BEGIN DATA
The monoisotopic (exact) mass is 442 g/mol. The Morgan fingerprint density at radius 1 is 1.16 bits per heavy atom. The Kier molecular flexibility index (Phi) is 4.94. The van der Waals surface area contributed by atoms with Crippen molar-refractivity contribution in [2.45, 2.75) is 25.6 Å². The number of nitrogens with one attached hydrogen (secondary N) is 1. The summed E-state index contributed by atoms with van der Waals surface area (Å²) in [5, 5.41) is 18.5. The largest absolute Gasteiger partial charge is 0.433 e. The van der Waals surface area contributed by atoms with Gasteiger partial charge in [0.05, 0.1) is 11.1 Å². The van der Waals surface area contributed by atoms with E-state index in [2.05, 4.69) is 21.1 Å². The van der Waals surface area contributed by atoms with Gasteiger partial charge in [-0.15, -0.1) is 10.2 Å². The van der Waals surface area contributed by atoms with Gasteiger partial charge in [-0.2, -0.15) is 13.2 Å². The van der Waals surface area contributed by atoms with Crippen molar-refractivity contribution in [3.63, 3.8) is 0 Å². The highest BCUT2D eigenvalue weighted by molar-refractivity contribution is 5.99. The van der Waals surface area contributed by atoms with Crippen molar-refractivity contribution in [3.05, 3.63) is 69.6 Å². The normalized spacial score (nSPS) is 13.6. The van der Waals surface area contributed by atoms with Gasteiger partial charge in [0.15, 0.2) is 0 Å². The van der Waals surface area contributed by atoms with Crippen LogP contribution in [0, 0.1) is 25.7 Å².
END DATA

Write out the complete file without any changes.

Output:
The monoisotopic (exact) mass is 442 g/mol. The Morgan fingerprint density at radius 1 is 1.16 bits per heavy atom. The Kier molecular flexibility index (Phi) is 4.94. The van der Waals surface area contributed by atoms with Crippen molar-refractivity contribution in [2.45, 2.75) is 25.6 Å². The number of nitrogens with one attached hydrogen (secondary N) is 1. The summed E-state index contributed by atoms with van der Waals surface area (Å²) in [5, 5.41) is 18.5. The largest absolute Gasteiger partial charge is 0.433 e. The van der Waals surface area contributed by atoms with Gasteiger partial charge in [0.05, 0.1) is 11.1 Å². The van der Waals surface area contributed by atoms with E-state index in [2.05, 4.69) is 21.1 Å². The van der Waals surface area contributed by atoms with Gasteiger partial charge in [-0.15, -0.1) is 10.2 Å². The van der Waals surface area contributed by atoms with Gasteiger partial charge in [-0.2, -0.15) is 13.2 Å². The van der Waals surface area contributed by atoms with Crippen molar-refractivity contribution in [3.63, 3.8) is 0 Å². The highest BCUT2D eigenvalue weighted by molar-refractivity contribution is 5.99. The van der Waals surface area contributed by atoms with Crippen molar-refractivity contribution in [3.05, 3.63) is 69.6 Å². The normalized spacial score (nSPS) is 13.6. The van der Waals surface area contributed by atoms with Gasteiger partial charge in [0.15, 0.2) is 0 Å². The van der Waals surface area contributed by atoms with Crippen LogP contribution in [0, 0.1) is 25.7 Å².